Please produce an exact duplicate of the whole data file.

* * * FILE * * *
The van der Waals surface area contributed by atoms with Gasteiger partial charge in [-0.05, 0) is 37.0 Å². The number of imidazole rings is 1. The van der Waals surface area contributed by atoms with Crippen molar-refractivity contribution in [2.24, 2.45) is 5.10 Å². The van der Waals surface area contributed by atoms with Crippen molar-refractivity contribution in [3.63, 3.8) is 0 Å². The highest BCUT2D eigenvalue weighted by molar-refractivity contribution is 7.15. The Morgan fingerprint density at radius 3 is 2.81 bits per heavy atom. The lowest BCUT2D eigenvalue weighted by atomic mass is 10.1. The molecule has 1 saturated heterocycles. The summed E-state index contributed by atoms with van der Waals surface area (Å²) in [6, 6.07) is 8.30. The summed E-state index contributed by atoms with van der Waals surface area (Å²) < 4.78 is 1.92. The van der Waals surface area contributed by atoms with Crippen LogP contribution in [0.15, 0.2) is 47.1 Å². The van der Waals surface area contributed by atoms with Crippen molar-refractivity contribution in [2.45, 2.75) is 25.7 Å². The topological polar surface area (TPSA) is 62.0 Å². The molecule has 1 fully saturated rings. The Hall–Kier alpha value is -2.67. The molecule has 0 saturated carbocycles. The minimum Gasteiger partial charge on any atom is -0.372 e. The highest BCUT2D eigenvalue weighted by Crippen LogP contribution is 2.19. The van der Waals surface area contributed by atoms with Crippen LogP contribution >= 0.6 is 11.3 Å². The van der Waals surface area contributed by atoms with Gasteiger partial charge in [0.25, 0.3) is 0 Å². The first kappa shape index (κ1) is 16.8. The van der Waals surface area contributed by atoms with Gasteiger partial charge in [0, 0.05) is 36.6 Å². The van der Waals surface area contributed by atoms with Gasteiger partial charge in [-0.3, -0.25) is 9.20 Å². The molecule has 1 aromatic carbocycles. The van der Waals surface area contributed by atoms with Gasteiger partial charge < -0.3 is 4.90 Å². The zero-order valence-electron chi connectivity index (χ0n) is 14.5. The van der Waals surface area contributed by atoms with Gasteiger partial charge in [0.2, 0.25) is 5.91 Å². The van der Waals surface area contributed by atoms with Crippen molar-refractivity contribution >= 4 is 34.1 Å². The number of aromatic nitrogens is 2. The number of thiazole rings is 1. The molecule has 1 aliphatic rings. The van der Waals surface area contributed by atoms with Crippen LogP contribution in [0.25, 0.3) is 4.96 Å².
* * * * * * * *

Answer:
The van der Waals surface area contributed by atoms with Gasteiger partial charge in [-0.05, 0) is 37.0 Å². The number of imidazole rings is 1. The van der Waals surface area contributed by atoms with Crippen molar-refractivity contribution in [2.24, 2.45) is 5.10 Å². The van der Waals surface area contributed by atoms with Crippen molar-refractivity contribution in [3.63, 3.8) is 0 Å². The highest BCUT2D eigenvalue weighted by molar-refractivity contribution is 7.15. The Morgan fingerprint density at radius 3 is 2.81 bits per heavy atom. The lowest BCUT2D eigenvalue weighted by atomic mass is 10.1. The molecule has 1 saturated heterocycles. The summed E-state index contributed by atoms with van der Waals surface area (Å²) in [6, 6.07) is 8.30. The summed E-state index contributed by atoms with van der Waals surface area (Å²) < 4.78 is 1.92. The van der Waals surface area contributed by atoms with Crippen LogP contribution in [0.15, 0.2) is 47.1 Å². The van der Waals surface area contributed by atoms with Crippen molar-refractivity contribution in [2.45, 2.75) is 25.7 Å². The topological polar surface area (TPSA) is 62.0 Å². The molecule has 1 fully saturated rings. The Hall–Kier alpha value is -2.67. The molecule has 0 saturated carbocycles. The minimum Gasteiger partial charge on any atom is -0.372 e. The highest BCUT2D eigenvalue weighted by Crippen LogP contribution is 2.19. The van der Waals surface area contributed by atoms with Crippen LogP contribution >= 0.6 is 11.3 Å². The van der Waals surface area contributed by atoms with Gasteiger partial charge in [0.25, 0.3) is 0 Å². The first kappa shape index (κ1) is 16.8. The van der Waals surface area contributed by atoms with Gasteiger partial charge in [0, 0.05) is 36.6 Å². The van der Waals surface area contributed by atoms with Gasteiger partial charge in [-0.3, -0.25) is 9.20 Å². The molecule has 1 aromatic carbocycles. The van der Waals surface area contributed by atoms with Gasteiger partial charge < -0.3 is 4.90 Å². The zero-order valence-electron chi connectivity index (χ0n) is 14.5. The van der Waals surface area contributed by atoms with Gasteiger partial charge in [0.2, 0.25) is 5.91 Å². The van der Waals surface area contributed by atoms with Crippen molar-refractivity contribution >= 4 is 34.1 Å². The number of aromatic nitrogens is 2. The number of thiazole rings is 1. The molecule has 1 aliphatic rings. The van der Waals surface area contributed by atoms with Crippen LogP contribution in [0.25, 0.3) is 4.96 Å².